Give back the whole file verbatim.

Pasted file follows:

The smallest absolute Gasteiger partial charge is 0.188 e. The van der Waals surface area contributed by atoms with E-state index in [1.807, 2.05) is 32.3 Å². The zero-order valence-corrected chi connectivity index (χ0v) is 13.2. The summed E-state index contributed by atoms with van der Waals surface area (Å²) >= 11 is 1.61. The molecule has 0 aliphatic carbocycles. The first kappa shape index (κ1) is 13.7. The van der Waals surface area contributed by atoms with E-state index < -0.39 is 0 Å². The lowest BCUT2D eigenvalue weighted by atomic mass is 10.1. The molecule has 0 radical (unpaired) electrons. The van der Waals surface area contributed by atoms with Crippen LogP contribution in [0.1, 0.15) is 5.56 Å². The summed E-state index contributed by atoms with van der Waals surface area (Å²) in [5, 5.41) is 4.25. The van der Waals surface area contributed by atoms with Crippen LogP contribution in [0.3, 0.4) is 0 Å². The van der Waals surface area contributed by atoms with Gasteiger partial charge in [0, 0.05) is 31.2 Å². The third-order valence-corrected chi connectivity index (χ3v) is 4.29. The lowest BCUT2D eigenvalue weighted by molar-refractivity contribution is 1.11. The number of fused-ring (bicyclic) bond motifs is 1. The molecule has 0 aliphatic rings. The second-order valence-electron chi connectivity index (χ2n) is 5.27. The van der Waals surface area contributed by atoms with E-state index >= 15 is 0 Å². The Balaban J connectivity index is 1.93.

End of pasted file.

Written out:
The smallest absolute Gasteiger partial charge is 0.188 e. The van der Waals surface area contributed by atoms with E-state index in [1.807, 2.05) is 32.3 Å². The zero-order valence-corrected chi connectivity index (χ0v) is 13.2. The summed E-state index contributed by atoms with van der Waals surface area (Å²) >= 11 is 1.61. The molecule has 0 aliphatic carbocycles. The first kappa shape index (κ1) is 13.7. The van der Waals surface area contributed by atoms with E-state index < -0.39 is 0 Å². The lowest BCUT2D eigenvalue weighted by atomic mass is 10.1. The molecule has 0 radical (unpaired) electrons. The van der Waals surface area contributed by atoms with Crippen LogP contribution in [0.1, 0.15) is 5.56 Å². The summed E-state index contributed by atoms with van der Waals surface area (Å²) in [5, 5.41) is 4.25. The van der Waals surface area contributed by atoms with Crippen LogP contribution in [0.3, 0.4) is 0 Å². The van der Waals surface area contributed by atoms with Gasteiger partial charge in [0, 0.05) is 31.2 Å². The third-order valence-corrected chi connectivity index (χ3v) is 4.29. The lowest BCUT2D eigenvalue weighted by molar-refractivity contribution is 1.11. The number of fused-ring (bicyclic) bond motifs is 1. The molecule has 0 aliphatic rings. The second-order valence-electron chi connectivity index (χ2n) is 5.27. The van der Waals surface area contributed by atoms with E-state index >= 15 is 0 Å². The Balaban J connectivity index is 1.93.